Remember that bored Terriers can be destructive Terriers. You’d be wise to buy them a variety of toys to keep them entertained.

The Silky is much more independent. They can be left alone for extended periods of time and not feel anxious. Yorkies are more likely to experience separation anxiety. It is a good idea to crate-train both breeds in order to reduce anxious behavior.

Because the Yorkie is super tiny, some argue that he is not a suitable pet for families with small children because they often treat him as they would their cuddly toy. We disagree and say it is a personal preference. Just make sure you supervise children and dogs around one another.

Other household pets can be a bit unpredictable with the Silky and Yorkie. They might feel less threatened if they are well socialized as young pups, and the animal is larger than them. This is a personal choice. Make sure you have a pre-meet with your household pets prior to committing to anything.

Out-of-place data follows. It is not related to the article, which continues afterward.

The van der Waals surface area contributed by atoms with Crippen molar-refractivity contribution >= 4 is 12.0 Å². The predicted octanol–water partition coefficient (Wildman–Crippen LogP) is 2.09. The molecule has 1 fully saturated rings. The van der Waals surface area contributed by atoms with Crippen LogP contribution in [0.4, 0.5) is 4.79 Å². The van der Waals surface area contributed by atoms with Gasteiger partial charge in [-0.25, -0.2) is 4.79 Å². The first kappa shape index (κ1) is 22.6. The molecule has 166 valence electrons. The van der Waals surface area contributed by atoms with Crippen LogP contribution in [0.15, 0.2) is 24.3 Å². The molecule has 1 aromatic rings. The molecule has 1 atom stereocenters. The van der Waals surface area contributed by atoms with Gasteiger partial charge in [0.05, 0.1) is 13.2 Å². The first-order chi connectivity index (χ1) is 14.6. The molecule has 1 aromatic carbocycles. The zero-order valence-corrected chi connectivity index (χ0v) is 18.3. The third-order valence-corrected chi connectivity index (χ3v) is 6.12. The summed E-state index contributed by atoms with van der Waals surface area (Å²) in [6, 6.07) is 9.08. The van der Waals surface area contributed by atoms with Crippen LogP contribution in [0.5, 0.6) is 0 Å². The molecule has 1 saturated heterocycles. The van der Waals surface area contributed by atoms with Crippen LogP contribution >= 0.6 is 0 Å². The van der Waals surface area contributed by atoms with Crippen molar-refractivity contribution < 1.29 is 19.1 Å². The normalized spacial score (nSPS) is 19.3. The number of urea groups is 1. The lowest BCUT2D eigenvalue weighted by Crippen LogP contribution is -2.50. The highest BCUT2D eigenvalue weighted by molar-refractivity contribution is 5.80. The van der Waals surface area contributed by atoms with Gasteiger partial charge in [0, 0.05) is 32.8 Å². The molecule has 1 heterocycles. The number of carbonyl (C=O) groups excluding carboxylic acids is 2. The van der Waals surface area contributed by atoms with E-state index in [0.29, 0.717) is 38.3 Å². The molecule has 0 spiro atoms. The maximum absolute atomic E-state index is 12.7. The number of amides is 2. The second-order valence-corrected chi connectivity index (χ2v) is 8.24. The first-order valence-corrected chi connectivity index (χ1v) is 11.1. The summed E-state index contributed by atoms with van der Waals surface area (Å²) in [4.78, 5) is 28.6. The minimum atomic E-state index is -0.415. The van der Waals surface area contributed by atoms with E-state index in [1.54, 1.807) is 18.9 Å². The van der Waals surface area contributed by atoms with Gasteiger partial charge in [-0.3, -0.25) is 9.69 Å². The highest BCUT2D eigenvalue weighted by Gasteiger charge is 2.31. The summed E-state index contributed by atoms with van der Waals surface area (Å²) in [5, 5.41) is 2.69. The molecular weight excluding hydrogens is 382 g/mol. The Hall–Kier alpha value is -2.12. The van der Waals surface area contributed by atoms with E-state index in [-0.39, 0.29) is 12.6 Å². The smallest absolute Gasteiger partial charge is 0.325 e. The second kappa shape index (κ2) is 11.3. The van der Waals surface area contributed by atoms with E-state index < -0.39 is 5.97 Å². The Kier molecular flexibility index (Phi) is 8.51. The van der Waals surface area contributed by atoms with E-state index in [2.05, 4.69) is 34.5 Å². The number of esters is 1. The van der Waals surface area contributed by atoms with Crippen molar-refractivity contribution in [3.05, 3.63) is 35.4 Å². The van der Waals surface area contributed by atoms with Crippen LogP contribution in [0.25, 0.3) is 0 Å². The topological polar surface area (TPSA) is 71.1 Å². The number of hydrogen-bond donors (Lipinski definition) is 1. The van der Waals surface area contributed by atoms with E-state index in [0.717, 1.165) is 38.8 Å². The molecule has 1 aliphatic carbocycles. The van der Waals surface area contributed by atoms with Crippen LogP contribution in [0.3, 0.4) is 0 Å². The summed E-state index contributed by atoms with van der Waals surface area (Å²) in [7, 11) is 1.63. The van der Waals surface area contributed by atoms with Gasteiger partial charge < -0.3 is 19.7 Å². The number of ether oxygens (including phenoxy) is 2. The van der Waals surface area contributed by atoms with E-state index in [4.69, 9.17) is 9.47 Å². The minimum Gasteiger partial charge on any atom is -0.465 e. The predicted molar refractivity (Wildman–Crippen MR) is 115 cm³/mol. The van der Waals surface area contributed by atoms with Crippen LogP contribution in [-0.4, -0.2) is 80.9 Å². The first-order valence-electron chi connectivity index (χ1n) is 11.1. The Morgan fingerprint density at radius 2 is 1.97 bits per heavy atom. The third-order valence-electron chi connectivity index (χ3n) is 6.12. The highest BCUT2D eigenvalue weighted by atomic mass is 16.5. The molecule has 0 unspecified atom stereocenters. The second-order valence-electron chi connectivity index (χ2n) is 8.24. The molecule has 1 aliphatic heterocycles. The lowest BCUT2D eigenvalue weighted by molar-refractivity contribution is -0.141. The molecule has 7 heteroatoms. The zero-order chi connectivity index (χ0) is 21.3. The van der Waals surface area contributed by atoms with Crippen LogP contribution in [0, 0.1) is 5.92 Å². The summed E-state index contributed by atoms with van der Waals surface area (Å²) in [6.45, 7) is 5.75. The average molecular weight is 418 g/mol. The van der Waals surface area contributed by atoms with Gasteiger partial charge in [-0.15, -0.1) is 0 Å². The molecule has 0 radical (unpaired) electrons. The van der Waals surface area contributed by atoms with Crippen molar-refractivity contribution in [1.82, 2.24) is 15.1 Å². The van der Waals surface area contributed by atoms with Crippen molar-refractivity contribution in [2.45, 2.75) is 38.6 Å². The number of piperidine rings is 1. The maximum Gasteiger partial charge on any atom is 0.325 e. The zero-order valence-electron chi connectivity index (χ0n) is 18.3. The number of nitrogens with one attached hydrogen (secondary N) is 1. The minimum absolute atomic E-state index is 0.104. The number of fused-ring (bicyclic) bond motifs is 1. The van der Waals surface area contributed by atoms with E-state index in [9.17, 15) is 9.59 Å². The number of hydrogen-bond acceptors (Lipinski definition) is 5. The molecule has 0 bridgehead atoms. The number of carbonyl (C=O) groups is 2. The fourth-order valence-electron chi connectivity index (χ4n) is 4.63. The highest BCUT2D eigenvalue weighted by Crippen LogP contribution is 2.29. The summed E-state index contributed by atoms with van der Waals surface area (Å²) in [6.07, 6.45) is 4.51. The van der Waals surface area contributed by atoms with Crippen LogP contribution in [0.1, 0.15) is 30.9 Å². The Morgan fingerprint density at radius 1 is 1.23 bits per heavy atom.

Exercise Requirements

The Silky Terrier requires slightly more exercise than the Yorkshire Terrier. This is often a deciding factor between these two breeds. As mentioned above, Silkies are more curious than other breeds. Silkies need around 45 minutes of exercise every day to keep their minds and bodies happy. The Yorkie only needs around 20 to 30 minutes of exercise every day.

While this may not seem like much, it can make the difference between an active and inactive family. The Silky may be better suited for you and your family if you are more active than the Yorkie. The Yorkie tends to get tired quicker. The Yorkie may be a better choice if you’re looking for a house dog.

The Silky is more curious and would prefer variety in his exercise program. A Yorkie will enjoy a walk around the neighborhood and a romp in his garden. Silkies make great running partners and enjoy interactive games like fetch and tug-of-war. They are also great participants in agility classes.